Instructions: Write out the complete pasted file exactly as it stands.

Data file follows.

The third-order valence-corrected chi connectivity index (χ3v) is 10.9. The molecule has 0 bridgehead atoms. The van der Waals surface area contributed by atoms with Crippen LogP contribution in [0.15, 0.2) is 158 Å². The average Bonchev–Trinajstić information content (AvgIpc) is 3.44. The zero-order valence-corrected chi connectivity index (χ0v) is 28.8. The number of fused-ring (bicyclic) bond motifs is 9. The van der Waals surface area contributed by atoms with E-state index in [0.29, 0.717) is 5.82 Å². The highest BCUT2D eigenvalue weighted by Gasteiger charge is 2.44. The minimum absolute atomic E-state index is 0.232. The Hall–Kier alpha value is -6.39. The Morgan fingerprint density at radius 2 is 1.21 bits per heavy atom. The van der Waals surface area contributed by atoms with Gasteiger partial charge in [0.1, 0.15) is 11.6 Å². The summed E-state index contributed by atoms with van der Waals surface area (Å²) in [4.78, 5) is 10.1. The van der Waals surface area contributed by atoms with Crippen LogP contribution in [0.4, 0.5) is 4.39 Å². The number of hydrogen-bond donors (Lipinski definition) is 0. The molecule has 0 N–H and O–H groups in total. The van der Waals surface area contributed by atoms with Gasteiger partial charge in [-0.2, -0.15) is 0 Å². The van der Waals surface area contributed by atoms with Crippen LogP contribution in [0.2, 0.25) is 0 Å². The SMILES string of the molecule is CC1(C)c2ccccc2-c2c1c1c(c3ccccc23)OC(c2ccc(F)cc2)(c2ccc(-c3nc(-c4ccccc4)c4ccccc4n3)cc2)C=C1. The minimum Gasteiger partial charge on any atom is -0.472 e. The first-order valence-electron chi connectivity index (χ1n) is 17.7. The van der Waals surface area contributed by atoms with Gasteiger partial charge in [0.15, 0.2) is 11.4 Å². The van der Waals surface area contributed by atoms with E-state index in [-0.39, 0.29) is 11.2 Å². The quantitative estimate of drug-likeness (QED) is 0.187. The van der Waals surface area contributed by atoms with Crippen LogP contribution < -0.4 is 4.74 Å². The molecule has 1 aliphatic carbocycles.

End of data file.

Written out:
The third-order valence-corrected chi connectivity index (χ3v) is 10.9. The molecule has 0 bridgehead atoms. The van der Waals surface area contributed by atoms with Crippen LogP contribution in [0.15, 0.2) is 158 Å². The average Bonchev–Trinajstić information content (AvgIpc) is 3.44. The zero-order valence-corrected chi connectivity index (χ0v) is 28.8. The number of fused-ring (bicyclic) bond motifs is 9. The van der Waals surface area contributed by atoms with E-state index in [0.29, 0.717) is 5.82 Å². The highest BCUT2D eigenvalue weighted by Gasteiger charge is 2.44. The minimum absolute atomic E-state index is 0.232. The Hall–Kier alpha value is -6.39. The Morgan fingerprint density at radius 2 is 1.21 bits per heavy atom. The van der Waals surface area contributed by atoms with Gasteiger partial charge in [0.1, 0.15) is 11.6 Å². The summed E-state index contributed by atoms with van der Waals surface area (Å²) in [4.78, 5) is 10.1. The van der Waals surface area contributed by atoms with Crippen LogP contribution in [0.4, 0.5) is 4.39 Å². The number of hydrogen-bond donors (Lipinski definition) is 0. The molecule has 0 N–H and O–H groups in total. The van der Waals surface area contributed by atoms with Gasteiger partial charge in [-0.2, -0.15) is 0 Å². The van der Waals surface area contributed by atoms with Crippen LogP contribution in [0.2, 0.25) is 0 Å². The SMILES string of the molecule is CC1(C)c2ccccc2-c2c1c1c(c3ccccc23)OC(c2ccc(F)cc2)(c2ccc(-c3nc(-c4ccccc4)c4ccccc4n3)cc2)C=C1. The minimum Gasteiger partial charge on any atom is -0.472 e. The first-order valence-electron chi connectivity index (χ1n) is 17.7. The van der Waals surface area contributed by atoms with Gasteiger partial charge in [0.15, 0.2) is 11.4 Å². The van der Waals surface area contributed by atoms with E-state index in [-0.39, 0.29) is 11.2 Å². The quantitative estimate of drug-likeness (QED) is 0.187. The van der Waals surface area contributed by atoms with Crippen LogP contribution < -0.4 is 4.74 Å². The molecule has 1 aliphatic carbocycles.